World Trade Organization (WTO)

WTO Doha Round Bulletin

Week ending 16 January 2004 (Issue 2004/1)

Key Issues

USTR Zoellick writes to WTO Trade Ministers

On 11 January, United States Trade Representative, Robert Zoellick, wrote to all WTO Trade Ministers [ PDF ] outlining his “common-sense approach” to advancing the Doha Round of multilateral trade negotiations. Zoellick said that the US does not want 2004 to be a lost year for the Round, sending a clear and strong signal that the US intends to remain an active participant, despite it being a Presidential election year.

In his letter, USTR Zoellick suggested a back to basics focus on market access, especially for agriculture, goods and services, recognising these areas offer the most significant gains both for the world economy and individual economies. He recognised that an ambitious outcome on agriculture remains the key, especially given the importance of the sector to many developing members. He called for an end date certain for export subsidies, a substantial decrease in trade-distorting domestic support and a substantial increase in real market access opportunities for both developed and developing economies.

USTR Zoellick proposed an ambitious blended formula approach to industrial tariff reductions and suggested that non-tariff barriers will also need to be addressed. For services Zoellick called for more meaningful services offers from a majority of WTO members, noting that technical assistance for developing Members may be necessary in order to help those members make meaningful offers.

USTR Zoellick emphasised the importance of incorporating special and differential treatment to ensure the varying circumstances facing developing countries are recognised. In terms of the Singapore Issues, Zoellick suggested proceeding with negotiations on trade facilitation, whilst exploring further the level of interest in transparency in government procurement and either dropping or studying further the issues of competition and investment. A further summary of the Zoellick letter can be obtained from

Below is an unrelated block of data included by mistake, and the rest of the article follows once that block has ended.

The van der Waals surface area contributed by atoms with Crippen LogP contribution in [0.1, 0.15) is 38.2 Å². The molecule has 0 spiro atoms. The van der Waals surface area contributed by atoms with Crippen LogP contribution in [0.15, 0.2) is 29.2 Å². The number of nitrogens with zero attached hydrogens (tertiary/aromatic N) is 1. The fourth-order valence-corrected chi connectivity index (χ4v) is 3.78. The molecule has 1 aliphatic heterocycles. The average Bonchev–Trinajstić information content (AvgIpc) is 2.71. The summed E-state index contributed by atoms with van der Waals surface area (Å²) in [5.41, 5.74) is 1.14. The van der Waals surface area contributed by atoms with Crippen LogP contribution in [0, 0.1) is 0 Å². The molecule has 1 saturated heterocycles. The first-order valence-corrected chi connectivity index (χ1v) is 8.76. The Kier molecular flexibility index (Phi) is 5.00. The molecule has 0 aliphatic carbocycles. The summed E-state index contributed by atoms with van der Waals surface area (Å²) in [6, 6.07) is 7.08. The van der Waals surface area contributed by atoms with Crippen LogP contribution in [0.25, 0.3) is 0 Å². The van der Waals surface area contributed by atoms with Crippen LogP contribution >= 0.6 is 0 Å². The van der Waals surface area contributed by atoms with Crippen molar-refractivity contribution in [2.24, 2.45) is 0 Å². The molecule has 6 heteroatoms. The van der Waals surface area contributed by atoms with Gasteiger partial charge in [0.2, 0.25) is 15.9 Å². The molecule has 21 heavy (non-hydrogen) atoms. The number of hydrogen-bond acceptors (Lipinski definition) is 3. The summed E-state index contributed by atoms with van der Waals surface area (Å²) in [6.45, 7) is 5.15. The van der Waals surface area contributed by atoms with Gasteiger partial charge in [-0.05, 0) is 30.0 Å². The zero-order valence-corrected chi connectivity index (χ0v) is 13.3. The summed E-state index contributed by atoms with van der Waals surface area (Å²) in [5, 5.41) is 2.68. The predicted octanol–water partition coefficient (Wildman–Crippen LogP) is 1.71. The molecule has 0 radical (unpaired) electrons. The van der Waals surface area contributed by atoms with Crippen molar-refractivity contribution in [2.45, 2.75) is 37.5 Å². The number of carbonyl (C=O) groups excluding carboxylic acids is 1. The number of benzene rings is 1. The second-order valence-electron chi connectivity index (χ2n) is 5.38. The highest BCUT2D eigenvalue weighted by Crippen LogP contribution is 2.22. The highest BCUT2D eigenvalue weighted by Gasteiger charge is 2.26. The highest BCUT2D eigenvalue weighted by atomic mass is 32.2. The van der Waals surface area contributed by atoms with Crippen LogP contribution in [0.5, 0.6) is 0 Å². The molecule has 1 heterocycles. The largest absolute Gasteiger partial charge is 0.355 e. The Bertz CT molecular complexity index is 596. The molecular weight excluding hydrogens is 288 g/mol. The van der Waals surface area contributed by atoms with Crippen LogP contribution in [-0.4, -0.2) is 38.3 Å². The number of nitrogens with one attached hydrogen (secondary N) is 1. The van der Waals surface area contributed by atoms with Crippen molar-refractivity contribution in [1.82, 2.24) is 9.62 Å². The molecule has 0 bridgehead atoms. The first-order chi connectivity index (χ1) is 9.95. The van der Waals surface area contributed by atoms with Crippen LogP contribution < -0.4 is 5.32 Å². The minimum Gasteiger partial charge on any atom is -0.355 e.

Australia welcomes US push for new effort on World Trade Reform

Trade Minister, Mark Vaile, released a statement on 15 January in which he welcomed proposals by the United States to advance the Doha Round. Mr Vaile stated that the Zoellick letter sends a strong signal of US commitment to moving Round forward and he was pleased the US was focussing on market access, recognising that an ambitious result on agriculture, as well as goods and services, is essential for the negotiations to proceed.

Mr Vaile took the opportunity to endorse US recognition for the need to eliminate export subsidies. He cited the US letter as containing useful suggestions on how the negotiations should proceed. Like the United States, Australia agrees that 2004 must not be a lost year and we stand ready to work with others to advance the negotiations.

Speech by EU Trade Commissioner Lamy

Speaking to the European Parliament on 13 January, EU Trade Commissioner Pascal Lamy, said the EU was ready to modify its approach on the Singapore issues, including removing as many as four from the single undertaking and allowing Members to decide for themselves whether they enter into such agreements. Lamy also stated the EU has adopted a more flexible approach to geographical indications and environment, but made it clear the EU wanted both issues to remain up for negotiation.

On agriculture, Lamy said the EU was ready to negotiate seriously, including negotiating a list of products of interest to developing countries for which the EU would be willing to end export subsidies. The EU will also pursue an ambitious approach to cotton as well as in industrials. Lamy stressed that the EU would be looking to others also show a greater degree of flexibility. Lamy described the WTO as being in far better shape than at the end of Cancún to resume negotiations, although he felt that only the EU was “almost alone” in showing any signs of flexibility towards the Round. He called for others to be flexible.

Lamy said the EU would seek alliances with the United States, Japan and other key members of the WTO in 2004 in order to advance the Round. The EU would also continue its dialogue with developing country members, especially the G-20 –which he described as essential to the negotiations. He said the EU expects the G-20 to contribute constructively to the negotiations over a full range of issues and not remain in a purely defensive alliance on agricultural issues. Lamy said he was confident that was real progress is achievable in 2004, if WTO Members wanted it. He said the first milestone for 2004 would be to get, by March/April, to where Members should have been at the end of Cancún –i.e. to have agreements on the modalities for agriculture, industrials, the Singapore Issues etc.

Forthcoming meetings in Geneva

JANUARY 2004

20-22

Textiles Monitoring Body

21-22

Working Party on the Accession of Saudi Arabia

23

Dispute Settlement Body

26

Council for Trade in Goods

26-27

Dispute Settlement Body –Special Session

27

Working Group on Trade, Debt and Finance

28

WTO Introduction Day

30

Working Party on the Accession of Belarus

Contact Us

Trade Policy Section
Office of Trade Negotiations
Department of Foreign Affairs and Trade
BARTON ACT 0221
Fax: (02) 6261 3514
or e-mail trade.consult@dfat.gov.au

This bulletin is issued by the Office of Trade Negotiations, Department of Foreign Affairs and Trade. It summarises key WTO Doha Round-related activities over the past week.

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